Ask the Swan Specialist
Date: 3 June 2007
Great question. Thanks. We actually had a turtle shred one of our swan's feet when he was only 12 weeks of age. Our veterinarian cleaned the wound, stitched him up and the swan is now 5 years of age. He has funny looking feet but he has managed.
Our best advice would be to get the cygnet to an experienced avian (bird) veterinarian. It may just be a matter of stitching and cleaning the wound. As long as you get the cygnet back to the mother in a reasonable time (2-3 hours), she will accept him back. If surgery is required and an anesthesia given, the chances that the cygnet will not be back in a reasonable time are great and then, the mother will not be taking it back.
How many cygnets does the mother have? Have they been pinioned? We are asking this question because if the cygnets are Mute Swans, they normally must be pinioned under state law. This procedure should occur between 1-5 weeks of age. Six weeks is not too far along, but they will need to have anesthesia for this procedure. If this is the case, we would recommend that you take all cygnets including mom to the veterinarian. Once the veterinarian has pinioned all cygnets and cleaned the leg and the cygnets awaken from the surgery, the veterinarian can return them to mom in the holding area. She will readily take them back. If there is only the one cygnet, life just got easier for you because you only have to take the cygnet and mom.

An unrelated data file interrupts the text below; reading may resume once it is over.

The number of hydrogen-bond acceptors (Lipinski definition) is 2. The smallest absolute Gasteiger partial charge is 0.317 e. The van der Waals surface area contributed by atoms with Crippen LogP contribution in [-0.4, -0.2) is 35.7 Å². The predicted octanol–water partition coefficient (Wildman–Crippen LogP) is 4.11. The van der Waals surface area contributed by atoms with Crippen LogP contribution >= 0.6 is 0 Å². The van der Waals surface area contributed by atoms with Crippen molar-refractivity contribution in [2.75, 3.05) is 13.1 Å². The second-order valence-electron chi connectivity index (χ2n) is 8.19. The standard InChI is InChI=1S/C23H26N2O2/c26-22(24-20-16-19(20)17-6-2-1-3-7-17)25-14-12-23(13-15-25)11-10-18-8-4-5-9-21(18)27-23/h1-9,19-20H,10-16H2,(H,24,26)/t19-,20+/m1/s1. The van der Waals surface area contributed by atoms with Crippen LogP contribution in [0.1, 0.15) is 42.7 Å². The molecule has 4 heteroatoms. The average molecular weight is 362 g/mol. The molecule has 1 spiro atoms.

If you opt not to take mom and the cygnet requires extensive care away from the parents, YOU CANNOT take the cygnet back to the parents. The male parent will be dispatched to kill the cygnet.
If you opt not to take the cygnet to the veterinarian, the following two possibilities will occur:
1. A predator or an infection will kill the cygnet. Mother nature takes care of
2. The cygnet survives but is in pain and discomfort. If the limb could have
been repaired right away, the opportunity to repair the injury quickly will
have been lost and the animal will be severely impaired. Swans must
have the use of both feet to gain access to banks when leaving the
water for food foraging.
Our best advice is to get the cygnet to the veterinarian. Try to get mom but if you cannot, then the veterinarian will be able to contact a wildlife specialist or zoo that might be interested in caring for the cygnet until it can be placed on a pond by itself or with a mate (6 months of age). Please let us know the outcome. The Regal Swan.
Messages In This Thread
- Injury to Cygnet's Foot and Leg -- SONIA MESRY -- 3 June 2007